Like companies producing any kind of offering, software companies require three elements in order to successfully deliver: knowing what to build, knowing how to build it, and knowing how to deliver it to the customer. When each of these three functions – research, engineering, and delivery – does its job independently, you get slow progress and uninspired, sub-par products. But when all three functions work together in a customer-centric fashion, you get excellence – in implementation, innovation – in concept, and world-class results – by delivering those two to the customer.
With the explosion of internet-based services in the past decade delivery has by necessity become an ongoing activity. And so in recent years much attention has been devoted to integrating development with technical operations – DevOps. DevOps integrates into a single team the skills of how to build the service and the skills of how to deliver it. But, as pointed out earlier, DevOps teams often lack the most critical element: the customer’s involvement. DevOps teams can build and deliver really fast, but don’t know what to build.
Integrating development with the customer-facing functions (marketing, sales, etc.) without technical operations results in an organization that knows what to build and how to build it, but doesn’t know how to deliver it to the customer. This organization is full of ideas – even innovative ideas – and implements them, but they don’t see the light of day. I call this a “feasibility practice” – it can show you what is feasible but it can’t deliver it to customers.
Teams that know what to build and how to deliver it to the customer, but not how to build it, also do not provide value to the customer. Such teams are close to the customer both on the inbound (understanding the customer’s needs) and the outbound (explaining the company’s offering) directions. Marketing sits squarely in this space: it knows what to build and how to deliver but can’t transform that knowledge into value for the customer.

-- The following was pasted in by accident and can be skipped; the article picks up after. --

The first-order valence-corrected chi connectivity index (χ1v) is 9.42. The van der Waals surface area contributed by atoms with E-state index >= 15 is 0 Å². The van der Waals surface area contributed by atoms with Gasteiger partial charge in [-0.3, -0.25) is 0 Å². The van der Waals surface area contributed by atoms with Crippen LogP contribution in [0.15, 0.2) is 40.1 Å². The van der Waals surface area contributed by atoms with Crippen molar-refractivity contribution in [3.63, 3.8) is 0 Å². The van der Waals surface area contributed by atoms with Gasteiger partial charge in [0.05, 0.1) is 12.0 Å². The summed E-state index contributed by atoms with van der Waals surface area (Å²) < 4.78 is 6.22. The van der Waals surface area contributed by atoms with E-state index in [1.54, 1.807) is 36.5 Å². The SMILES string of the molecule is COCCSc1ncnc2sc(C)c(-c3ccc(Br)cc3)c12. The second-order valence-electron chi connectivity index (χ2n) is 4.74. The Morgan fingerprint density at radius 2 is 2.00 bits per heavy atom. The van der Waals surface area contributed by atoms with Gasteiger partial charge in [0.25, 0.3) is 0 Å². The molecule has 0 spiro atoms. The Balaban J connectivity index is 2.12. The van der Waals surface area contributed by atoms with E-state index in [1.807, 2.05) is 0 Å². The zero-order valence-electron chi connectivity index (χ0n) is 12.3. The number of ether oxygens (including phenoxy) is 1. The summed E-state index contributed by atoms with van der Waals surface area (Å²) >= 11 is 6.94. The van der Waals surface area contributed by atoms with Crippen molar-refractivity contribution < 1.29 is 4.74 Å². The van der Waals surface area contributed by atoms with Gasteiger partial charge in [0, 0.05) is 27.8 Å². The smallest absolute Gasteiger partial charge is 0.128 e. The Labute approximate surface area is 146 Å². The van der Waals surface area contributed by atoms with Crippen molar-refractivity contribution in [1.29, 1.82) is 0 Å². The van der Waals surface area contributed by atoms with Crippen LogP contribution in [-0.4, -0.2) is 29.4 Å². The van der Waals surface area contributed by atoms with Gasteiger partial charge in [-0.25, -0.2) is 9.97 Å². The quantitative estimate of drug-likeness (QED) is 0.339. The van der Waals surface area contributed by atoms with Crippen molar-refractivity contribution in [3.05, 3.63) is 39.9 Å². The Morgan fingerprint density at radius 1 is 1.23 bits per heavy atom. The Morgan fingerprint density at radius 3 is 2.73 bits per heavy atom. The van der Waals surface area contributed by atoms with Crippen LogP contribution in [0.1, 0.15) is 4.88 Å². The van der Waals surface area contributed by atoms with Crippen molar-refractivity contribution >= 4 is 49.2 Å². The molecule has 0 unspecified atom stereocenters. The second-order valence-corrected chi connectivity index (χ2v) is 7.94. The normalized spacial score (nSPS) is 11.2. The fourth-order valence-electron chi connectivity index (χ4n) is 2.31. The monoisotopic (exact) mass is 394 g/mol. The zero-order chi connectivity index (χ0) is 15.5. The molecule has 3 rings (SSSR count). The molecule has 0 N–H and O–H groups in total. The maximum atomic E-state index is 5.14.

As an executive leading a software delivery effort, make sure your organization occupies the very center so it can understand, build, and deliver the right value to the customer. The customer is here in the center as well: he participates in validating the ideas, critiquing the implementation, and accepting the delivery. It is only here that your organization can achieve excellence, innovation, and world-class results.
3 replies on “Software Delivery Operations”
In general I really like where you’re going. We need to have a more holistic understanding of software services as…well…services.
Some basic questions for you:
1. Where is design?
2. Why are Support and Finance completely in the “What to build” circle and not part of the overlap with “operations”? From a service delivery perspective, responding to customer problems, and billing the customer both seem like aspects of operating the service.
Design is “how to build it”. It’s only successful if it is informed by “what to build”.
Support helps deliver, yes. But when viewed as part of the “how to deliver” competency, the needs of the support function (and finance for that matter) are often ignored: suport (and finance) needs features in the product in order to do its job. These features are part of “what to build”.
Regard your support and finance functions as customers of your service – then they’ll be able to help deliver it.
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